Table 1. Share of world cultivated land suitable for cropping underappropriate production systems
The tendency to locate high-input agriculture on the most suitable lands forcropping relieves pressure on land expansion and limits encroachment on forestsand other land uses. The call for on-demand water services is rising and theglobal area equipped for irrigation continues to expand at a rate of 0.6 percent peryear. Groundwater use in irrigation is expanding quickly, and almost 40 percentof the irrigated area is now reliant upon groundwater as either a primary source,or in conjunction with surface water. This pattern of intensification, througha concentration of inputs, has offset expansion of rainfed cultivation for staplecereals and established guaranteed supply chains for a wide range of agriculturalproducts into urban centres.Unsustainable management practices on small scale farms could also causedegradation (e.g. nutrient mining, erosion) as well as contribute to greenhouse gasemissions. Often, such practices are the result of unfavourable socio-economicconditions (e.g. insecure land tenure, lack of incentives, and lack of access tomarkets or appropriate technologies, use of marginal lands).
 
Figure 2. Status and trends in global land degradation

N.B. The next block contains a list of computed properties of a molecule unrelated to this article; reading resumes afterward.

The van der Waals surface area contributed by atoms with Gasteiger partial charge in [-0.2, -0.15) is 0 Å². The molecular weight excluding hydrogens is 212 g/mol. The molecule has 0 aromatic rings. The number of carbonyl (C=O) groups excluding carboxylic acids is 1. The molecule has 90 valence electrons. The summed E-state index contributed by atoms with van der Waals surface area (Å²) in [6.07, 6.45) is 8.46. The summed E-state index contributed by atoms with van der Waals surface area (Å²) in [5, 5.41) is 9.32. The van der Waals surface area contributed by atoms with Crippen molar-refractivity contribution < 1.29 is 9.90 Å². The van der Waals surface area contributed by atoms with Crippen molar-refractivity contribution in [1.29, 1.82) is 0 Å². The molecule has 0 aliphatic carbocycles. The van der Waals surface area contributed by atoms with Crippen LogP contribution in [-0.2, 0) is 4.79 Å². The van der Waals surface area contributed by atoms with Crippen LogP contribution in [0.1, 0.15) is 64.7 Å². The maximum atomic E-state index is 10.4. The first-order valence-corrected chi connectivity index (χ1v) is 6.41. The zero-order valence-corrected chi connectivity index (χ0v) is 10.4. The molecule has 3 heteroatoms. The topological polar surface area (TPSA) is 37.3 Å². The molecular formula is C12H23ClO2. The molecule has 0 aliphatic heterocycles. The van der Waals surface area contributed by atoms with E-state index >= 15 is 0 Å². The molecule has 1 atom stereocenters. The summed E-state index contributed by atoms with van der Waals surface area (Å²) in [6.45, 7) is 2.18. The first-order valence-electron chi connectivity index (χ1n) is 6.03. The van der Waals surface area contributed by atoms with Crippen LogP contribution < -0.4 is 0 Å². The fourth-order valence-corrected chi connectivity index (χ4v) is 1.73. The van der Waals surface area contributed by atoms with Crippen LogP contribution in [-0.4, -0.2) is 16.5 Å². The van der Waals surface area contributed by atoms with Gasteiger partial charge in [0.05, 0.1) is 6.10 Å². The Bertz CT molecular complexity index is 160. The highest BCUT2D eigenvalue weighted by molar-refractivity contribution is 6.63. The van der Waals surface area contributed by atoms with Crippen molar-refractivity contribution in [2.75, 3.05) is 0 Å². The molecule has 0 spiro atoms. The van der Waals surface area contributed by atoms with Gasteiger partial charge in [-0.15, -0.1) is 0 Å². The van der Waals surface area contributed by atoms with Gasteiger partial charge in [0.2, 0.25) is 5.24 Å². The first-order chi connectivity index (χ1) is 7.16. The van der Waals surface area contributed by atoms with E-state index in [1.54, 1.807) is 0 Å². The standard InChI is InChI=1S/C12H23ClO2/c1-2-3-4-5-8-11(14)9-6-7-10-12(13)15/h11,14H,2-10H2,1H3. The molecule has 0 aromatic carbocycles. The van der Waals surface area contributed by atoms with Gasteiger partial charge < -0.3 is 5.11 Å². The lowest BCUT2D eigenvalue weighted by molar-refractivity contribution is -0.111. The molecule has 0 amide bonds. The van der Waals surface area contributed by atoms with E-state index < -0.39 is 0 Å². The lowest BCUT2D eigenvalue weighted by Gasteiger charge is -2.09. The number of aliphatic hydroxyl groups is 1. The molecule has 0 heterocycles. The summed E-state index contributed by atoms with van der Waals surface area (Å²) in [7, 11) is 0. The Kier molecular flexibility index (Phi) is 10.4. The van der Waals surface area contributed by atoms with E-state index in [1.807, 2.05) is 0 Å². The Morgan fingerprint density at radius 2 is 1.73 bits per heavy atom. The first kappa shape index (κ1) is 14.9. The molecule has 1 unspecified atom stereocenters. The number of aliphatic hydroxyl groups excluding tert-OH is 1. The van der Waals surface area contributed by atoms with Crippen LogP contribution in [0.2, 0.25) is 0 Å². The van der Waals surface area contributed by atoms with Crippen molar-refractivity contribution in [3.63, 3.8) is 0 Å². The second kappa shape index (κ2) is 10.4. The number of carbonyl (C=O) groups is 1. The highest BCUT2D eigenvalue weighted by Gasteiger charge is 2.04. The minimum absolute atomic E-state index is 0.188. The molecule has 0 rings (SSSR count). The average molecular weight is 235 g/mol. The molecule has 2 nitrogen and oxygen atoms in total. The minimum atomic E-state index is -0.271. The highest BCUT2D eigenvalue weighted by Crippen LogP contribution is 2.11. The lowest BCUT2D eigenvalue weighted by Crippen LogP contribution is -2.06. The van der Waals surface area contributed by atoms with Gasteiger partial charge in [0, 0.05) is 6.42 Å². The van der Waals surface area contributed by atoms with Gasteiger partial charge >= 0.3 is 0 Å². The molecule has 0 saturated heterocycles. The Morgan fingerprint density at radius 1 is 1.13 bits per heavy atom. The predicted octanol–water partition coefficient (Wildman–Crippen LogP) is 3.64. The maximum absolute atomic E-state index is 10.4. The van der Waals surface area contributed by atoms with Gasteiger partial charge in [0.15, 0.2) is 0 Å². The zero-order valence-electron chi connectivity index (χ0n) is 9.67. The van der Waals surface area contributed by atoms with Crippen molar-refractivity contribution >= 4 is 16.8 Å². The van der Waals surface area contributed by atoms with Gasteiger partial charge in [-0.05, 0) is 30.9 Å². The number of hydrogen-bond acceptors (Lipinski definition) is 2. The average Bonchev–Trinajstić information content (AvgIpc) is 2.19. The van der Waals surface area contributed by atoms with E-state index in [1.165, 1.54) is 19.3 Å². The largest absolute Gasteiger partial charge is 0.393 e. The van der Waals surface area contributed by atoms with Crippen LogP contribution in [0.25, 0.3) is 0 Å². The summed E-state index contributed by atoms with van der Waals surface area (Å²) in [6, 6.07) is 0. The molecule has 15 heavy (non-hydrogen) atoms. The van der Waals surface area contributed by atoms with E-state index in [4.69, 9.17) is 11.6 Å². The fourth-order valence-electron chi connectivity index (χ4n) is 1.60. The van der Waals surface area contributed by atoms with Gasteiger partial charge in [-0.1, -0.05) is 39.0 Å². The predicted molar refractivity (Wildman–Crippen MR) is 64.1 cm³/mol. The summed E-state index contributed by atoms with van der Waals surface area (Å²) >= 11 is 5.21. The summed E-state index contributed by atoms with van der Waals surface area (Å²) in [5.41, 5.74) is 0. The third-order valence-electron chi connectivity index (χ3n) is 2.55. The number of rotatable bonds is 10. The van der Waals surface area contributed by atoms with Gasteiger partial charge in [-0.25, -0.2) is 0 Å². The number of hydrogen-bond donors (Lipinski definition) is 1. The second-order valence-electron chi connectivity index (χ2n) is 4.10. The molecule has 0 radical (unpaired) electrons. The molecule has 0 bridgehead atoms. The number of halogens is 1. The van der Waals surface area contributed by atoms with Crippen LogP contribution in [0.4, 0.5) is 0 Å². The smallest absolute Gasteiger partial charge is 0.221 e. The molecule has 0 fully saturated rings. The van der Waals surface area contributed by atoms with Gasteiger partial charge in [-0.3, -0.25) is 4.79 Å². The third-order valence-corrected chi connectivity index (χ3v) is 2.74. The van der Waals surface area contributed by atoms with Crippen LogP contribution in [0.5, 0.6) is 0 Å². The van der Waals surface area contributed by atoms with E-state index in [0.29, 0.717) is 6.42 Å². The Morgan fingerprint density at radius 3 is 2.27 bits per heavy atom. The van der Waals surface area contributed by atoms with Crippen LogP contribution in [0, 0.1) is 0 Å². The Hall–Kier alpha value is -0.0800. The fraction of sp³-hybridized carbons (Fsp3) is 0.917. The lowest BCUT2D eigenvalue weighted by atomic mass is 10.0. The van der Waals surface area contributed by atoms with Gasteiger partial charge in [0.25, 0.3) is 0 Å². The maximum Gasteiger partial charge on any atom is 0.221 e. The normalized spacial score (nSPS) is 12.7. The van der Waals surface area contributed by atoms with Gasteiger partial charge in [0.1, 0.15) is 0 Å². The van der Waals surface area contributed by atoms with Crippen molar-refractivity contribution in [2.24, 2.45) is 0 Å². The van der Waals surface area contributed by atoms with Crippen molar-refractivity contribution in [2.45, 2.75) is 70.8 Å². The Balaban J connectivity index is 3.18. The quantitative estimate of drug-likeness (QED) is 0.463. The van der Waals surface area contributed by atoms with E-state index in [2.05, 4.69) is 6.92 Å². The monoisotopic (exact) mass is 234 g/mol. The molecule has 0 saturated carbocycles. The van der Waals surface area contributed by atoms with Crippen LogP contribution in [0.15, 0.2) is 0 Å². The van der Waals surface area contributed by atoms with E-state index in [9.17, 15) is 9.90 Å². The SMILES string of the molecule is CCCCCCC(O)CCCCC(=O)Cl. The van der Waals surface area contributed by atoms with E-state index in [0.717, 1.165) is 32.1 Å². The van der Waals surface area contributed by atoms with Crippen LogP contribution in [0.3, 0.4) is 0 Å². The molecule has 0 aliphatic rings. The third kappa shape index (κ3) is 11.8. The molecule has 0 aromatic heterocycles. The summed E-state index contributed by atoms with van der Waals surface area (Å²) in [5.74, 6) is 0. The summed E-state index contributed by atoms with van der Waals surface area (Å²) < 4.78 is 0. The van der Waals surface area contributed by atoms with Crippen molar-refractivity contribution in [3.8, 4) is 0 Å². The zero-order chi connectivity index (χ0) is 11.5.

Groundwater abstraction has provided an invaluable source of ready irrigationwater but has proved almost impossible to regulate. As a result, locally intensivegroundwater withdrawals are exceeding rates of natural replenishment in key cerealproducing locations.Major production systems at risk within some locations in Asia include:Irrigated rice-based systems in Southeast and Eastern Asia which are at riskdue to land abandonment, loss of buffer role of paddy land, increasing costof land conservation, health hazards due to pollution, and loss of culturalvalues of land;Tropical forest-cropland interface in Southeast Asia which are at risk dueto cropland encroachment, slash and burn practices which lead to loss ofecosystems services of forests and land degradation; andProduction systems located in deltas (e.g. Red river, Ganges/ Brahmaputra,Mekong) and coastal alluvial plains (e.g. Eastern China) which are at riskdue to loss of agricultural land and groundwater, health-related problems,sea level rise, higher frequency of cyclones (Eastern and Southeast Asia),and increased incidence of floods and low flows.By 2050, rising population and incomes are expected to demand 70 percentmore production over 2009 levels. Increased production is projected to comeprimarily from intensification on existing cultivated land. A projected doubling ofcurrent production by 2050 in developing countries could be derived from alreadydeveloped land and water resources. Possible conversion to crop production would